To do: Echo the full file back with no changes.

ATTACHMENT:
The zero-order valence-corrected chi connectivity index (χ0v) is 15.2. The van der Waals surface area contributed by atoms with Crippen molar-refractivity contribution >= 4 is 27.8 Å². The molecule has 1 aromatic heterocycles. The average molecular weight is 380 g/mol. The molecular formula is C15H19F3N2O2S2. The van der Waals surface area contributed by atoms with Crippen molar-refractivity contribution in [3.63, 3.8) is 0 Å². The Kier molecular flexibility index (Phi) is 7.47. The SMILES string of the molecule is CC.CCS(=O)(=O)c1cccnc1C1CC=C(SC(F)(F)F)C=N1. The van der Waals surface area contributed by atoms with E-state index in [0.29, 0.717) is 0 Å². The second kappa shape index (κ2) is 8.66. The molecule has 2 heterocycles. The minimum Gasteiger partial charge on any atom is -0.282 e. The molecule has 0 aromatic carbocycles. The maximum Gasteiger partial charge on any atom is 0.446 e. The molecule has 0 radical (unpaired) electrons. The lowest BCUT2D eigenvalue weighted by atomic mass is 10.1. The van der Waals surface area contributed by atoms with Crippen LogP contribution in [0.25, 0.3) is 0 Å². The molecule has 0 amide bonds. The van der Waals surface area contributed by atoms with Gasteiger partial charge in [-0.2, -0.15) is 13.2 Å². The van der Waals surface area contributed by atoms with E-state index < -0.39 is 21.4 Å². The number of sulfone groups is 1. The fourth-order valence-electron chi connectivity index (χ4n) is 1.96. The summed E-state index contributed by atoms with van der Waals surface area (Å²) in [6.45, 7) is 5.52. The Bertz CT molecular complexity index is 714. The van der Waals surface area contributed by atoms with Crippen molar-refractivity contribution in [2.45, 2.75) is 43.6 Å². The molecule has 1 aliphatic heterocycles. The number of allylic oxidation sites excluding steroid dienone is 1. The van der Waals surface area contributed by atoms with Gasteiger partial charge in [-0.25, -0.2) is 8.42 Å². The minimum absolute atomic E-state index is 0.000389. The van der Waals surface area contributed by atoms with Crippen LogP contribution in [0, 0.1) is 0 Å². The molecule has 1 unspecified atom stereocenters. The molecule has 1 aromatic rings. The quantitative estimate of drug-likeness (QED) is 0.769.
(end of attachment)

The zero-order valence-corrected chi connectivity index (χ0v) is 15.2. The van der Waals surface area contributed by atoms with Crippen molar-refractivity contribution >= 4 is 27.8 Å². The molecule has 1 aromatic heterocycles. The average molecular weight is 380 g/mol. The molecular formula is C15H19F3N2O2S2. The van der Waals surface area contributed by atoms with Crippen molar-refractivity contribution in [3.63, 3.8) is 0 Å². The Kier molecular flexibility index (Phi) is 7.47. The SMILES string of the molecule is CC.CCS(=O)(=O)c1cccnc1C1CC=C(SC(F)(F)F)C=N1. The van der Waals surface area contributed by atoms with E-state index in [0.29, 0.717) is 0 Å². The second kappa shape index (κ2) is 8.66. The molecule has 2 heterocycles. The minimum Gasteiger partial charge on any atom is -0.282 e. The molecule has 0 aromatic carbocycles. The maximum Gasteiger partial charge on any atom is 0.446 e. The molecule has 0 radical (unpaired) electrons. The lowest BCUT2D eigenvalue weighted by atomic mass is 10.1. The van der Waals surface area contributed by atoms with Crippen LogP contribution in [0.25, 0.3) is 0 Å². The molecule has 0 amide bonds. The van der Waals surface area contributed by atoms with Gasteiger partial charge in [-0.2, -0.15) is 13.2 Å². The van der Waals surface area contributed by atoms with E-state index < -0.39 is 21.4 Å². The number of sulfone groups is 1. The fourth-order valence-electron chi connectivity index (χ4n) is 1.96. The summed E-state index contributed by atoms with van der Waals surface area (Å²) in [6.45, 7) is 5.52. The Bertz CT molecular complexity index is 714. The van der Waals surface area contributed by atoms with Crippen molar-refractivity contribution in [2.45, 2.75) is 43.6 Å². The molecule has 1 aliphatic heterocycles. The number of allylic oxidation sites excluding steroid dienone is 1. The van der Waals surface area contributed by atoms with Gasteiger partial charge in [-0.25, -0.2) is 8.42 Å². The minimum absolute atomic E-state index is 0.000389. The van der Waals surface area contributed by atoms with Crippen LogP contribution in [0, 0.1) is 0 Å². The molecule has 1 unspecified atom stereocenters. The molecule has 1 aromatic rings. The quantitative estimate of drug-likeness (QED) is 0.769.